the most insignificant routine.


   78. Review any database permission questions before implementation.


   79. Make sure you know the details of how encryption works if you are using
       encryption in the database (e.g., how many encryption keys and where
       are they located?).



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   80. Allow extra time for implementing procedures that you have experienced
       in practice such as database conversion, although you may know how
       long it will take (i.e., for X number of records, you will need Y amount of
       time).


   81. Take time to know your input data intimately and the process for which
       it will be used. Knowing what has been input into a process in a detailed
       way, will help you understand what is expected as output from that
       process (e.g., drop a file in with 20 transactions, thus the database has
       20 open transactions to settle, and auto settlement should output a file
       with 20 batched transactions.)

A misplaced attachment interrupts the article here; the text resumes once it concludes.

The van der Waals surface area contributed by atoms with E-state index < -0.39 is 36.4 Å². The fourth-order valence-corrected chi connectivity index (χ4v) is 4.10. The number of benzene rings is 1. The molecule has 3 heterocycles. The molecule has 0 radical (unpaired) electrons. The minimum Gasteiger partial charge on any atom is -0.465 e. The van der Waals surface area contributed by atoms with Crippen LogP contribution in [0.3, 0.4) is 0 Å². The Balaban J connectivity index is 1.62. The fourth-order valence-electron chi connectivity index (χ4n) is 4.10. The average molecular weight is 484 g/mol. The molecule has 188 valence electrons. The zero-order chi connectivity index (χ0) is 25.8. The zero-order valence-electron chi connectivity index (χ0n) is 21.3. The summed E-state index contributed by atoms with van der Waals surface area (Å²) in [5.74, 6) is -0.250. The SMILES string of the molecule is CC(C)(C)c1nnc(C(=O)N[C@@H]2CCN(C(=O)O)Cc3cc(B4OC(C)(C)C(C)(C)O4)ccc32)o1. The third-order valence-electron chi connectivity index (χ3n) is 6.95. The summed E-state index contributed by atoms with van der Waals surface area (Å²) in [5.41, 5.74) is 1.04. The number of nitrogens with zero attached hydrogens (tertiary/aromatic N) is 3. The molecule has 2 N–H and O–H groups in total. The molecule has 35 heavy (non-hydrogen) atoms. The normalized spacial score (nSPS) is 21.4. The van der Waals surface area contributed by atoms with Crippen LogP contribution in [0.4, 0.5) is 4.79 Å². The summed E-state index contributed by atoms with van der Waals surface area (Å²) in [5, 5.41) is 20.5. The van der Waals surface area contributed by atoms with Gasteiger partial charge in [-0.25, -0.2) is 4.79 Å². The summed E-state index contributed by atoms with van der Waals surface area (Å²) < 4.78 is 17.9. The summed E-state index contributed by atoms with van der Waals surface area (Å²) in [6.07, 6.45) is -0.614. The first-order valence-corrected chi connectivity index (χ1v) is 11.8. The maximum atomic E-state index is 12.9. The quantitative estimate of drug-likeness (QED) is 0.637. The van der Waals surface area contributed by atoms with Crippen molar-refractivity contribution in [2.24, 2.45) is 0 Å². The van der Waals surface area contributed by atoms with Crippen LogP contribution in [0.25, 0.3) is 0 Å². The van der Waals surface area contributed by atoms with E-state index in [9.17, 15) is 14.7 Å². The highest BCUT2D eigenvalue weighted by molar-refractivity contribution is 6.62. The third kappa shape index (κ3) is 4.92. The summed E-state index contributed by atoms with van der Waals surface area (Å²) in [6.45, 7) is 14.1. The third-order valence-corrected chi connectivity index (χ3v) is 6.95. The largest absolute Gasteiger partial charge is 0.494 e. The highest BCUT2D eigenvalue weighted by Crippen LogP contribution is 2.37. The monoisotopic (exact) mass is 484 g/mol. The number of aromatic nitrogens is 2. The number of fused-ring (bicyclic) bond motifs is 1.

82. Create repeatable process for Implementation and operations of the
       developed solution.


   83. Ensure that the Operational Support team is fully equipped and trained
       to provide production support.


   84. Identify production system support requirements early in the project life
       cycle and recruit and ensure that those resources are on board during
       the development activities.


   85. Define and develop coding standards before code activities start and
       make sure each unit of code meets these standards. This practice will
       also enable more efficient support for the production system.


   86. Encourage the modular application design development so that specific